Who can be a donor?
Living Donor Liver Transplant Program
If you've had a liver transplant at UMMC or are on the wait list for a liver transplant at UMMC, join our liver transplant community on Facebook and share your journey with other patients.
Watch as Dr. Steve Hanish provides an overview of living donor liver transplantation at UMMC.
Who can be a Donor?
The best candidates for donation are family members or close, personal friends of the recipient. If you are a family member or close, personal friend of someone in need of living liver donation, please contact our liver transplant office at 410-328-3444 to learn more about the process.
The transplant team is extremely careful in choosing living donors. Potential donors must meet the following minimum criteria:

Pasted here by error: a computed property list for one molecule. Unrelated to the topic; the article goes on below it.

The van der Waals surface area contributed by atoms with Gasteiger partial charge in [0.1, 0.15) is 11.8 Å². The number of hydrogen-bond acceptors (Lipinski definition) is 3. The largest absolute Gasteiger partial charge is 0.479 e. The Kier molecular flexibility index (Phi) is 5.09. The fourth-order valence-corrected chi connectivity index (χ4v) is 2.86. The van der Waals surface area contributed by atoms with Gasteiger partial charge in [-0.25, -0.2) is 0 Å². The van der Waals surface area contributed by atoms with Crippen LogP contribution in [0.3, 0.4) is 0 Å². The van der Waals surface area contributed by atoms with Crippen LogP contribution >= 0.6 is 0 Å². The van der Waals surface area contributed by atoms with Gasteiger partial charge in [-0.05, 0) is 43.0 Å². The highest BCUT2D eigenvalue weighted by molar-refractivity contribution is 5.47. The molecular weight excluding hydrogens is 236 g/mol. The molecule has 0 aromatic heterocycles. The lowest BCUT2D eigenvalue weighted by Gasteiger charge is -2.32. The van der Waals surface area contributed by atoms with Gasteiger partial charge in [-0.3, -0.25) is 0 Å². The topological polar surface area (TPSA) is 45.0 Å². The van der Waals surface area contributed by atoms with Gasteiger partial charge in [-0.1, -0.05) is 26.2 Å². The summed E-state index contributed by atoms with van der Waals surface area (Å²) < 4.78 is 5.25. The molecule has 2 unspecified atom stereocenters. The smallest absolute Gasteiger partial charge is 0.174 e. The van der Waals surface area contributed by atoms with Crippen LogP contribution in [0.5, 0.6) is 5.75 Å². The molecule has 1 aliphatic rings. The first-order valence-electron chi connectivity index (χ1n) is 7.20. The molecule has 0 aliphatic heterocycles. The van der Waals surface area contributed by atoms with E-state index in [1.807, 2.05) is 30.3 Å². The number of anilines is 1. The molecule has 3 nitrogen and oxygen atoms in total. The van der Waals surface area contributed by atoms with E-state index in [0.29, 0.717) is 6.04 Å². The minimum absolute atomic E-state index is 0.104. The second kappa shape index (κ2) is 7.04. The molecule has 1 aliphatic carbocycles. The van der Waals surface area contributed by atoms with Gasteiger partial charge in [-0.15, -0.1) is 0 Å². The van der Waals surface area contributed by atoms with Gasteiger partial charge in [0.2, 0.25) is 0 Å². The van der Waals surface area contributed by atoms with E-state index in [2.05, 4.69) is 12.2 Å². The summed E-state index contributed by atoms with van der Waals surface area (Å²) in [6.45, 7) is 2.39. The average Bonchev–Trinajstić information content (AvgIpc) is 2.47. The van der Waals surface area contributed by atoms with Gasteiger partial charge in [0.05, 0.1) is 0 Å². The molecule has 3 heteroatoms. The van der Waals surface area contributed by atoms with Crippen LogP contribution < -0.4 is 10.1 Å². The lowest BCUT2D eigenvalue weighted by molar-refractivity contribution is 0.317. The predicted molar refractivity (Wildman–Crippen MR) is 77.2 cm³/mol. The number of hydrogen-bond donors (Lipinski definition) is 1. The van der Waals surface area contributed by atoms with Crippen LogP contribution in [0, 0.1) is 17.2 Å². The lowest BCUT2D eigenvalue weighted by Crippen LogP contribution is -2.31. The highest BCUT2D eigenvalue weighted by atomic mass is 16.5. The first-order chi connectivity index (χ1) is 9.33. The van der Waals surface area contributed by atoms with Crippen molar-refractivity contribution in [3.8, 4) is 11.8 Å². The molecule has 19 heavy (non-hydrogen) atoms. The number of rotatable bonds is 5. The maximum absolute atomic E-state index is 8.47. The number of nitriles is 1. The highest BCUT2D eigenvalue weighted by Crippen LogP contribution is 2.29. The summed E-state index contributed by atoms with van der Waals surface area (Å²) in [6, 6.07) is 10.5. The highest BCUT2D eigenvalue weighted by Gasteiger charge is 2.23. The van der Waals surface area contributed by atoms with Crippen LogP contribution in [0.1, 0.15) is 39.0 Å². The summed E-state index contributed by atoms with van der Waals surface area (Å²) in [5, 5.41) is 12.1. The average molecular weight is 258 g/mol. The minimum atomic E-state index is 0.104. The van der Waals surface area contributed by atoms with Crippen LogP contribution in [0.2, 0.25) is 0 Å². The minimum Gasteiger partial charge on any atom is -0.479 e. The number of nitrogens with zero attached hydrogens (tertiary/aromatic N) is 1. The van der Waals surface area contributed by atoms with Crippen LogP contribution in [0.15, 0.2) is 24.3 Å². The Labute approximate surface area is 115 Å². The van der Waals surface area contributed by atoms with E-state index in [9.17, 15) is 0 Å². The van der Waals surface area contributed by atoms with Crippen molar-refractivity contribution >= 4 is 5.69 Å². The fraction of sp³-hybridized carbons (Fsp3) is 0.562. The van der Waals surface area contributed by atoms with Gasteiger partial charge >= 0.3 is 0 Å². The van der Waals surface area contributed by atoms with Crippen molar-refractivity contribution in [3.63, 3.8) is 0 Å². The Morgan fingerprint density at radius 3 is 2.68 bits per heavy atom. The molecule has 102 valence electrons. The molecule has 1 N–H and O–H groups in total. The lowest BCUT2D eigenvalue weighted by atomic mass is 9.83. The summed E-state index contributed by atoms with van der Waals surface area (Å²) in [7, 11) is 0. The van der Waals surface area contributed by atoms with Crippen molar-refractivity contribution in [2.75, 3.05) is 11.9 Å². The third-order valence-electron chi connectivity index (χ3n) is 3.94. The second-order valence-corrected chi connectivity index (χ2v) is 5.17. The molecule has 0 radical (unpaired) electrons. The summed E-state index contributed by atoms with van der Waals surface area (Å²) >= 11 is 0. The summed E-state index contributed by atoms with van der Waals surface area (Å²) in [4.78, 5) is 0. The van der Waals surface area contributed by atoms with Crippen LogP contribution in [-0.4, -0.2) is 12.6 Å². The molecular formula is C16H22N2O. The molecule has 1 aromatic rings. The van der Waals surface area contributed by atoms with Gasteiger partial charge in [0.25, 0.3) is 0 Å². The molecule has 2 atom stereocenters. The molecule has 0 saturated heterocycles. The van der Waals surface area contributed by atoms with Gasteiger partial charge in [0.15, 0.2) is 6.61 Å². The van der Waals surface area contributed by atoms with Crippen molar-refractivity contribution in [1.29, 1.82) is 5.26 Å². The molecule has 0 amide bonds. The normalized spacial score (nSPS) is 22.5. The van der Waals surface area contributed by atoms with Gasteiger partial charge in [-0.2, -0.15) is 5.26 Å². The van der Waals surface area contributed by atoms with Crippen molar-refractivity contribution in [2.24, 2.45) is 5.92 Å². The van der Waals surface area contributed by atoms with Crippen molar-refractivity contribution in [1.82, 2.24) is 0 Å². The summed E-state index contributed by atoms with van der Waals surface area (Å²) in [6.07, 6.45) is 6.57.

- Be in excellent medical and psychosocial health.
- Be between the ages of 18 and 60.
- Cannot have uncontrolled high blood pressure, liver disease, diabetes, or heart disease.
- Be a compatible blood type with the recipient.
- Be of equivalent or larger size rather than of smaller size.
These characteristics can be assessed by the transplant team at the time of the evaluation.
What are the risks involved with being a donor?
Donating a part of a liver does not change the life expectancy of a donor, nor does it increase a person's chance of developing liver disease. The liver regenerates to its normal size within 2 to 5 weeks within the donor.
Any surgery involves risks such as infection, bleeding or even death. In general, the risks of severe complications are minimal but present. The Living Donor Liver transplant team will review all potential risks and complications with donors during their initial consultation prior to donor consent. The risk of death is estimated to be 0.5 percent or lower. The most commonly reported complications include general surgical risks such as bleeding and infection, incisional hernias, temporary jaundice, temporary arm numbness, bile duct complications, and general malaise and stomach disturbances.
To learn more about living donor liver transplantation, please call 410-328-3444.
This page was last updated: September 23, 2014